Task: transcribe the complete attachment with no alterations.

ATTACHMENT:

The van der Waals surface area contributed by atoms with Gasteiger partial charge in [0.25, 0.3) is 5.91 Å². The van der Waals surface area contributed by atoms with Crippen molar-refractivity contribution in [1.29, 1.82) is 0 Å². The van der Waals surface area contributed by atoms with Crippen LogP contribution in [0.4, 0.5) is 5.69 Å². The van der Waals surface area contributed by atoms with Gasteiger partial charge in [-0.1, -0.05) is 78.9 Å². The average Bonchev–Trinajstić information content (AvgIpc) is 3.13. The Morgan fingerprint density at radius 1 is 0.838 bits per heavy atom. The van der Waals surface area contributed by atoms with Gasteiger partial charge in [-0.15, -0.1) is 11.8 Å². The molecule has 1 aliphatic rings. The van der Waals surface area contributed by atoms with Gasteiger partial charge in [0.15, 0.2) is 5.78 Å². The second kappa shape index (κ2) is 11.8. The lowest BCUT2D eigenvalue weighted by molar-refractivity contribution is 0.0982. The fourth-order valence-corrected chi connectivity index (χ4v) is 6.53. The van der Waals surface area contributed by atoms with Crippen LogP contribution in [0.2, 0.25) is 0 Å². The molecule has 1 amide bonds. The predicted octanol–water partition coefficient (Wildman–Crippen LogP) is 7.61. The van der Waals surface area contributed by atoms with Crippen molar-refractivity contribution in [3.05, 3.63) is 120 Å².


The van der Waals surface area contributed by atoms with Gasteiger partial charge in [0.25, 0.3) is 5.91 Å². The van der Waals surface area contributed by atoms with Crippen molar-refractivity contribution in [1.29, 1.82) is 0 Å². The van der Waals surface area contributed by atoms with Crippen LogP contribution in [0.4, 0.5) is 5.69 Å². The van der Waals surface area contributed by atoms with Gasteiger partial charge in [-0.1, -0.05) is 78.9 Å². The average Bonchev–Trinajstić information content (AvgIpc) is 3.13. The Morgan fingerprint density at radius 1 is 0.838 bits per heavy atom. The van der Waals surface area contributed by atoms with Gasteiger partial charge in [-0.15, -0.1) is 11.8 Å². The molecule has 1 aliphatic rings. The van der Waals surface area contributed by atoms with Gasteiger partial charge in [0.15, 0.2) is 5.78 Å². The second kappa shape index (κ2) is 11.8. The lowest BCUT2D eigenvalue weighted by molar-refractivity contribution is 0.0982. The fourth-order valence-corrected chi connectivity index (χ4v) is 6.53. The van der Waals surface area contributed by atoms with Crippen LogP contribution in [0.2, 0.25) is 0 Å². The molecule has 1 amide bonds. The predicted octanol–water partition coefficient (Wildman–Crippen LogP) is 7.61. The van der Waals surface area contributed by atoms with Crippen molar-refractivity contribution in [3.05, 3.63) is 120 Å².